Friday, November 16, 2012

Consummate actor plays consummate actor

A few years ago Christopher Plummer was a great success on Broadway as John Barrymore in an almost-one-man show.  The success was reprised earlier this year in Toronto and, after a short run, filmed, as it appeared on stage -- with some filmic additions.  The film version was shown in selected art cinemas yesterday, including at our own Cape Cinema.  With only the addition of a slight mustache, a double breasted suit with a 1940s cut and a fedora -- and later on the tights and paraphrenalia of Richard II, Plummer became Barrymore supposedly having rented a middle sized legitimate theatre for a final stage appearane, a one-man show in which he would mostly recite the great moments of Richard II.  As playwright Wm. Luce imagined it, this was not strictly a one-man show because an off stage prompter, named Frank, was very much present, both as helper and as goad trying to keep the meandering actor on point.  But, of course, as with such one-man shows, Barrymore renamised about family, wives, past successes and his aging, alcohol addled mind produced silly songs, jokes, poems and bits from other Shakespearean plays. 

Although Luce was not entirely sure handed (he has Frank exasperatedly suggesting Barrymore try AA -- which was not formed until after Barrymore was dead), Plummer was unerringly wonderful.  The emotions ranged from fey to deeply poignant, from witty to truly grand. His smallest gestures, his pauses and vocal subtlties were an example of what a truly great actor can do ... even in his 80s. I have fallen in love with Christopher Plummer over and over again since The Sound of Music and I am in love with him once more ...  and in love with the art that is great acting.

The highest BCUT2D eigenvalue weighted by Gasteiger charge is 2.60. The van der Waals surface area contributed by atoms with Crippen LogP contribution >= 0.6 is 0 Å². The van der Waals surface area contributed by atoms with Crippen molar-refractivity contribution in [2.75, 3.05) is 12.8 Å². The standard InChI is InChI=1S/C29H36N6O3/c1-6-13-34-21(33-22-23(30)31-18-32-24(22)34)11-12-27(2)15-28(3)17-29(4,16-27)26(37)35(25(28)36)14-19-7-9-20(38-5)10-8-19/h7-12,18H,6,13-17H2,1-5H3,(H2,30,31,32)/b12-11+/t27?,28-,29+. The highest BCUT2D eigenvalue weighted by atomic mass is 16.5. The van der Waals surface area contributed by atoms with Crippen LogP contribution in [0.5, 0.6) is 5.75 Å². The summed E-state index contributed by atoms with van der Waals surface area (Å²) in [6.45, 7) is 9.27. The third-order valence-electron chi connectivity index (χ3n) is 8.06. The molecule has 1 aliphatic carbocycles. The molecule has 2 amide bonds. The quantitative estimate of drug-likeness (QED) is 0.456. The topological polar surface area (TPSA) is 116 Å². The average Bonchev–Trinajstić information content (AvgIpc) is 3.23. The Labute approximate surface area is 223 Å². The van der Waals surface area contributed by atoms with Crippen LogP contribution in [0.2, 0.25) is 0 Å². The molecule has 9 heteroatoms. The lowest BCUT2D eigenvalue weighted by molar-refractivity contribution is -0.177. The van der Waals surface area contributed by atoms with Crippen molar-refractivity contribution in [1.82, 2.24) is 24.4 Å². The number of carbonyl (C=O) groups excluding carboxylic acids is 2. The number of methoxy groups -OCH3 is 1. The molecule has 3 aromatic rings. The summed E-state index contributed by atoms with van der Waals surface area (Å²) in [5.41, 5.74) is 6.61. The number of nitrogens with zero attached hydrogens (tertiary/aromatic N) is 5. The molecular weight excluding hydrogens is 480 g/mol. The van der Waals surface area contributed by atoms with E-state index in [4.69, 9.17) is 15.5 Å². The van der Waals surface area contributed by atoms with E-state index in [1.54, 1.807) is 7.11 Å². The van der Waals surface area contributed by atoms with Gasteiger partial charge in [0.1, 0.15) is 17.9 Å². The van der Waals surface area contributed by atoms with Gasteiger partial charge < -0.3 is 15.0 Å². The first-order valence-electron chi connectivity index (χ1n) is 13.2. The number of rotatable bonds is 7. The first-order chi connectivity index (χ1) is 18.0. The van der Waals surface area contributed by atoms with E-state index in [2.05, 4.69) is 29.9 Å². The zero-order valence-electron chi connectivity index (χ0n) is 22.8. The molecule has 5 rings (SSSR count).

What a great review. The wonderful production, like you describe, probably left you with a lighter step as you left the theater. Another good example of choosing the right place to match your interests. -- barbara

June Calender said...

Thank you, Barbara, yes, I'm in the right place. Barrymore's life was full of angst and ended with regrets so I lived those feeling. They remained but very much mixed with my gratitude for the brilliance of Plummer's performance. Seeing fine art, of whatever sort, fills me with gratitude and wonder.